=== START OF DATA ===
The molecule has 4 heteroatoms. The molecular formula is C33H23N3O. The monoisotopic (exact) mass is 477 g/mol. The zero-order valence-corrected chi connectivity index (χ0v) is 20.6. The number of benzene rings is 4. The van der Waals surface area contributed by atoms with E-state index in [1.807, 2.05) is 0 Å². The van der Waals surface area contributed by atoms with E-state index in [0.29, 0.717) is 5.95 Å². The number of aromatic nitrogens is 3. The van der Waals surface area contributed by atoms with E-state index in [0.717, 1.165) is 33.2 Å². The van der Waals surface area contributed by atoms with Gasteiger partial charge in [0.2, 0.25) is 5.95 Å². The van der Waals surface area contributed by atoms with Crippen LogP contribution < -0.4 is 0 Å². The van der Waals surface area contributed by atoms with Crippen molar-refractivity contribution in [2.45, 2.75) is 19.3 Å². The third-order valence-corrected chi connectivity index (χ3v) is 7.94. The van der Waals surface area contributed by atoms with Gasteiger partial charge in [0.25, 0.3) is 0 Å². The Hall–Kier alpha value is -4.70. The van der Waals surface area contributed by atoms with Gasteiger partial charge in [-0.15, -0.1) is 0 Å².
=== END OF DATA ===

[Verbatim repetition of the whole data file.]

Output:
The molecule has 4 heteroatoms. The molecular formula is C33H23N3O. The monoisotopic (exact) mass is 477 g/mol. The zero-order valence-corrected chi connectivity index (χ0v) is 20.6. The number of benzene rings is 4. The van der Waals surface area contributed by atoms with E-state index in [1.807, 2.05) is 0 Å². The van der Waals surface area contributed by atoms with E-state index in [0.29, 0.717) is 5.95 Å². The number of aromatic nitrogens is 3. The van der Waals surface area contributed by atoms with E-state index in [0.717, 1.165) is 33.2 Å². The van der Waals surface area contributed by atoms with Gasteiger partial charge in [0.2, 0.25) is 5.95 Å². The van der Waals surface area contributed by atoms with Crippen LogP contribution < -0.4 is 0 Å². The van der Waals surface area contributed by atoms with Crippen molar-refractivity contribution in [2.45, 2.75) is 19.3 Å². The third-order valence-corrected chi connectivity index (χ3v) is 7.94. The van der Waals surface area contributed by atoms with Gasteiger partial charge in [0.25, 0.3) is 0 Å². The Hall–Kier alpha value is -4.70. The van der Waals surface area contributed by atoms with Gasteiger partial charge in [-0.15, -0.1) is 0 Å².